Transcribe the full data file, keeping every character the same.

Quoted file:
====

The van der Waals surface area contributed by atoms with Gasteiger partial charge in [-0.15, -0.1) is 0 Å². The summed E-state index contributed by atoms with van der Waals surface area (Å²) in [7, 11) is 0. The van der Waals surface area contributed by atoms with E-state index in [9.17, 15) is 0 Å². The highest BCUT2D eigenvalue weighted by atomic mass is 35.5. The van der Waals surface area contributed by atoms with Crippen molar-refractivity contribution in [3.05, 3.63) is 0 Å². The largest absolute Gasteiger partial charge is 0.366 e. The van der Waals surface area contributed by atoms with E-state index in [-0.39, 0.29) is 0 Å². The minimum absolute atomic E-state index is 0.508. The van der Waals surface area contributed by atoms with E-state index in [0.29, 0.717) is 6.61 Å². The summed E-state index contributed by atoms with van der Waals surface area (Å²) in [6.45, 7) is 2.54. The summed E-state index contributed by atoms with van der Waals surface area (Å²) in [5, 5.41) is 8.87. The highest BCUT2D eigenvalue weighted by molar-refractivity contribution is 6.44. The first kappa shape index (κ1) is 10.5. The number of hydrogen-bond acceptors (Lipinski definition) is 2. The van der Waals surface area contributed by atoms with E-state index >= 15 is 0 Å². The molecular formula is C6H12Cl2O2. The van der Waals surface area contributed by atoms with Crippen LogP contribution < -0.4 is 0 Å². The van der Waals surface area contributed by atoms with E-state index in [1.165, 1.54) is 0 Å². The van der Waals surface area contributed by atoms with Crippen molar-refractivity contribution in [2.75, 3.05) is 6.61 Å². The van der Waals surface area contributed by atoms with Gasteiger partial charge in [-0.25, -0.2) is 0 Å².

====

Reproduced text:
The van der Waals surface area contributed by atoms with Gasteiger partial charge in [-0.15, -0.1) is 0 Å². The summed E-state index contributed by atoms with van der Waals surface area (Å²) in [7, 11) is 0. The van der Waals surface area contributed by atoms with E-state index in [9.17, 15) is 0 Å². The highest BCUT2D eigenvalue weighted by atomic mass is 35.5. The van der Waals surface area contributed by atoms with Crippen molar-refractivity contribution in [3.05, 3.63) is 0 Å². The largest absolute Gasteiger partial charge is 0.366 e. The van der Waals surface area contributed by atoms with E-state index in [-0.39, 0.29) is 0 Å². The minimum absolute atomic E-state index is 0.508. The van der Waals surface area contributed by atoms with E-state index in [0.29, 0.717) is 6.61 Å². The summed E-state index contributed by atoms with van der Waals surface area (Å²) in [6.45, 7) is 2.54. The summed E-state index contributed by atoms with van der Waals surface area (Å²) in [5, 5.41) is 8.87. The highest BCUT2D eigenvalue weighted by molar-refractivity contribution is 6.44. The first kappa shape index (κ1) is 10.5. The number of hydrogen-bond acceptors (Lipinski definition) is 2. The van der Waals surface area contributed by atoms with E-state index >= 15 is 0 Å². The molecular formula is C6H12Cl2O2. The van der Waals surface area contributed by atoms with Crippen LogP contribution < -0.4 is 0 Å². The van der Waals surface area contributed by atoms with E-state index in [1.165, 1.54) is 0 Å². The van der Waals surface area contributed by atoms with Crippen molar-refractivity contribution in [2.75, 3.05) is 6.61 Å². The van der Waals surface area contributed by atoms with Gasteiger partial charge in [-0.25, -0.2) is 0 Å².